With the generous support of the Paul R. Judy Center for Applied Research at the Eastman School of Music, 2017 has been a critical period of development for on|off, an audience-collaborative work performed by the public on homemade musical synthesizers, developed by Peter Ferry (BM ‘13), video artist Xuan (BM ‘14) and composer Danny Clay.
on|off is designed around our collective hunger to engage audiences as participants in musical experiences, relying on their willingness to observe, absorb, react and alter content throughout an evolving process. In an era of social and political divisiveness, this new work reframes the concert experience to remind ourselves that respectful participation and active reflection is vital to healthy communities.
on|off creates a meeting place for diverse crowds, using these unique instruments to sonically hear each other’s contributions, communicate together and create effective exchange. As with other practices of “contact theory,” we’re aiming for a neutral space (non-verbal setting) and equal power balance (each instrument is identical) to enable new bonds and a lasting shift in participants’ default perceptions of others.
The artistic team combines Peter Ferry’s experience of producing inventive multimedia performances, videographer Xuan’s avant-garde aesthetic (using concrete and abstract imagery) and Danny Clay’s creative game-based compositional practice to explore, together, an alternative to the traditionally static concert-going frameworks that assume a passive audience.
Since these simple tone generators — each consisting of only an on/off switch, a volume knob, a frequency knob and a speaker fixed within an enclosure — are at the center of our research, we used this opportunity to develop the DIY instrument. Beyond our technical improvements in constructing the electronic components, we partnered with artist Simon Pyle to prototype then converge on a design for the enclosure. We’re thrilled with our final result which is easy to hold and use, creates a warm and powerful sound, fits the character of the piece and is a beautiful art object in itself. Over the course of the year, we’ve gradually scaled from 2 instruments to 40!
In residence at Mana Contemporary’s High Concept Laboratory, we explored the social possibilities of an audience performing on these instruments. Drawing on composer Danny Clay’s experience with game-based works (rooted in his elementary classroom music teaching) and our brief residency at Chicago’s Museum of Contemporary Art, we experimented with multiple strategies to influence an amateur audience’s performance. The learning was tremendous, particularly as the social dynamic and possible solutions completely shifted every time we added a newly created instrument. Besides our deepening understanding of working with audience-participants, the biggest breakthrough was in the use of projected prompts by video artist Xuan, which allowed for unobtrusive guidance of the audience.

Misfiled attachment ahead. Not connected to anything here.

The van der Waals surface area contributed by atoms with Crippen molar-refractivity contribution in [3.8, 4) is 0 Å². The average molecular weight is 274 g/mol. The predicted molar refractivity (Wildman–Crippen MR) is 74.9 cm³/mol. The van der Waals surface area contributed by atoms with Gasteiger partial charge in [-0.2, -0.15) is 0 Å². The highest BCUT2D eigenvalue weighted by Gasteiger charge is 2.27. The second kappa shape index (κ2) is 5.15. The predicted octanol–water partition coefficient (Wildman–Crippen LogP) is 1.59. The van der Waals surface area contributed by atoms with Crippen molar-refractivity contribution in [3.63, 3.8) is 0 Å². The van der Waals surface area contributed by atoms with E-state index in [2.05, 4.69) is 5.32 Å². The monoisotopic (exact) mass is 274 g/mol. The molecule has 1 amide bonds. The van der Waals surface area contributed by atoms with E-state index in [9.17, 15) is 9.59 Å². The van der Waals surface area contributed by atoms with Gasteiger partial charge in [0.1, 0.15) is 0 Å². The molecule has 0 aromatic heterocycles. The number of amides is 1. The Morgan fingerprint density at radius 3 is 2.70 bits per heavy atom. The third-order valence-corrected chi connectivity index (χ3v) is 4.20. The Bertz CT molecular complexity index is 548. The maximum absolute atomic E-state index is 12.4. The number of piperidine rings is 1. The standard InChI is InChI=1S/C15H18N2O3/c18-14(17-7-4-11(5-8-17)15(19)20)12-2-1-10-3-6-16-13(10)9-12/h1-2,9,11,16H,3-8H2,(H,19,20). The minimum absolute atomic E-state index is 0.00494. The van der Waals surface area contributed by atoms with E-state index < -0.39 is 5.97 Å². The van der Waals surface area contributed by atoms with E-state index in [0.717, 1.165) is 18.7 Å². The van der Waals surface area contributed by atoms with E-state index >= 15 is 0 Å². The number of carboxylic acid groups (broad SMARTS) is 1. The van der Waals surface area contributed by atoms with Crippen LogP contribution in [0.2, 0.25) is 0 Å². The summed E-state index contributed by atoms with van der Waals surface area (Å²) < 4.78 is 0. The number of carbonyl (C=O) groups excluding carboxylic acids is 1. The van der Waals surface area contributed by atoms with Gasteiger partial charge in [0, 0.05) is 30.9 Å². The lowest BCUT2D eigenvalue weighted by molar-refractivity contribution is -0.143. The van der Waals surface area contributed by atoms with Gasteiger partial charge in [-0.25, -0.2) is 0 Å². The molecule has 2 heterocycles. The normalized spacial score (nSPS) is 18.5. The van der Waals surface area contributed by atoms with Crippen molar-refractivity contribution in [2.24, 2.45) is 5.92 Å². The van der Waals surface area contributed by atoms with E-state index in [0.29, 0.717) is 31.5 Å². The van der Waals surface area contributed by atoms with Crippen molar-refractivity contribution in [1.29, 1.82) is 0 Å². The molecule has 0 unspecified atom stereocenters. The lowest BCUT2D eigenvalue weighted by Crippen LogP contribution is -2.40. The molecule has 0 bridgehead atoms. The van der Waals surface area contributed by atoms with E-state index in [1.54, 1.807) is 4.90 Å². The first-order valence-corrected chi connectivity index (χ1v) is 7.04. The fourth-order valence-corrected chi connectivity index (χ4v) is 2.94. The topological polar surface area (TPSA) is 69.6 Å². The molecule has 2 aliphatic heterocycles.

Guided by these video projections, the attendees together navigate their own decisions from the moment they enter a space and choose to pick up a synthesizer. By offering our audience agency and autonomy, we eliminate the barriers between listeners and creators of sound to offer a deeper musical experience. We asked: How do we move participants from solo exploration to duet collaboration to unity of purpose? How do we best motivate participants to collectively respond to projected games, puzzles, rituals, challenges, or meditations?
Each diverse, unassociated crowd brought a wide swath of experiences, comfort levels and perspectives which mixed and melded in new ways throughout the piece. We found attendees began focused on their own instruments before widening their view to see what can be created together.
In the current development phase, we are simultaneously planning for the next stages of the central work while also researching the sub-areas that we’ve opened up this Spring. This Summer, we researched fixed installation possibilities while in residence at the Avaloch Farm Music Institute. This Fall, we have begun experimentation with introducing acoustic percussion instruments into the sound world of the synthesizers with a performance at Chicago’s Hairpin Arts Center and mass audience at the Memorial Art Gallery in Rochester. This Spring, over a ten-week period, we will be exploring the educational possibilities of the project in San Francisco’s Zion Lutheran School. These explorations will inform the continuing evolution of on|off, as lessons are applied to the central work in 2018-19.
The on|off project aims to provide an innovative interaction amongst participants, creating a shared experience that empowers the audience to create together. Our hope is that the attendees will leave with an expanded perspective on listening and an appreciation for the unique contributions of others.
This project’s new terrain and radical public-inclusivity has been an incredible experience for us to share with the first hundreds of audience-participants with whom we have worked in these early stages. We are grateful for the Center’s support of our research, learning and the advancing of this socially-grounded musical project.